Reader Andrew submitted the following to Ask Unclutterer:
I agree and aspire to be neat, minimalist, the epitome of uncluttered … but I have a couple of high priced items that I haven’t used in some time but feel I would regret if I didn’t have them … primarily because I feel my kids could one day use them. So I wonder:
- Have you ever regretted getting rid of something?
- What do you do about “legacy” items?
The items are few, but still weigh upon my mind.
Great questions, Andrew!
Addressing the first question: Yes, I have regretted getting rid of something.
In my early days of uncluttering, I wanted to be uncluttered RIGHT THEN. I was ready to live my uncluttered life and I didn’t want to have to sort through all of my possessions. I just wanted the clutter magically gone.
One day my patience grew thin, and I tossed to the curb some boxes I hadn’t unpacked since my previous move. I didn’t even look in the boxes. I figured if I’d lived without the stuff for a year, I couldn’t possibly need it.
Except, in one of the boxes was stuff I needed — my passport, my birth certificate, my immunization records — all my vital documents.
I’ve been able to replace these items, but doing so was an extremely long and frustrating experience. Had I simply opened the boxes, I would have instantly seen the mistake I was making. But, I was in a hurry and didn’t want to take the time to do the project correctly. I regret getting rid of those things.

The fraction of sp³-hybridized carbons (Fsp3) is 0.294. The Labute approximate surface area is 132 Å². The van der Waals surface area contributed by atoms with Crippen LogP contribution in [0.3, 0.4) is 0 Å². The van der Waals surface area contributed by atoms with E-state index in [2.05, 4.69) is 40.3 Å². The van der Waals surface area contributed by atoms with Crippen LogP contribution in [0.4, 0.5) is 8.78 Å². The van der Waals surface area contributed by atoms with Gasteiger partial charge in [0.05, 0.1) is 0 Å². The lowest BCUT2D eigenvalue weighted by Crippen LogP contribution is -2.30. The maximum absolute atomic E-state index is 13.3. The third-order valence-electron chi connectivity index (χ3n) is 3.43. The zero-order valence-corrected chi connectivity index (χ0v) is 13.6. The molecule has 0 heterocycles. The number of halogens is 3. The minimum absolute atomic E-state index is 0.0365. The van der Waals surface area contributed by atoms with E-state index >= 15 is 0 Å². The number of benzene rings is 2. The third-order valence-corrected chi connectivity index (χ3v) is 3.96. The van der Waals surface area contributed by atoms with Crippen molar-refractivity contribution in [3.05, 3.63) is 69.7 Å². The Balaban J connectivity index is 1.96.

I’ve never regretted getting rid of something that I took the time to sort through and conscientiously review.
Addressing the second question: I keep a few legacy items for my son.
We have a large Rubbermaid storage box in our office closet with my son’s name on it. There isn’t much in it right now — his baby book, his first pair of shoes. However, this is the box where we plan to store any legacy items we think he might want of ours when he is an adult.
We can’t keep everything we think he might one day want, so we limit ourselves to only storing things we can fit in this very specific space. If it doesn’t fit, we don’t store it. Things we don’t store, we either use or give away. Our goal isn’t to clutter up his future home with our stuff, so we are making the decisions during his childhood instead of forcing him to deal with a giant amount of our things when he’s an adult.
Additionally, in our Wills we have directions for items we regularly use — like the watch my husband wears, which isn’t very expensive but has sentimental value — stating that if he wants these things, we would like for him to have them. The Wills also give him permission to not keep the items if that is his choice. We know he doesn’t need permission, but we want to make it clear that he shouldn’t feel any guilt if he chooses to part with the objects.
Legacy items are reminders that you are part of a family, and the items honor and represent these caring relationships. I think it’s nice to pass on a few things to your children. That being said, don’t go overboard. You don’t want to overwhelm your children with stuff that can clutter up their adult lives. I’ve found that putting space restrictions on storing these items is a good way to keep out the clutter and only store the most treasured items, the items your child will truly cherish and appreciate that you kept.
Thank you, Andrew, for submitting your question for our Ask Unclutterer column.
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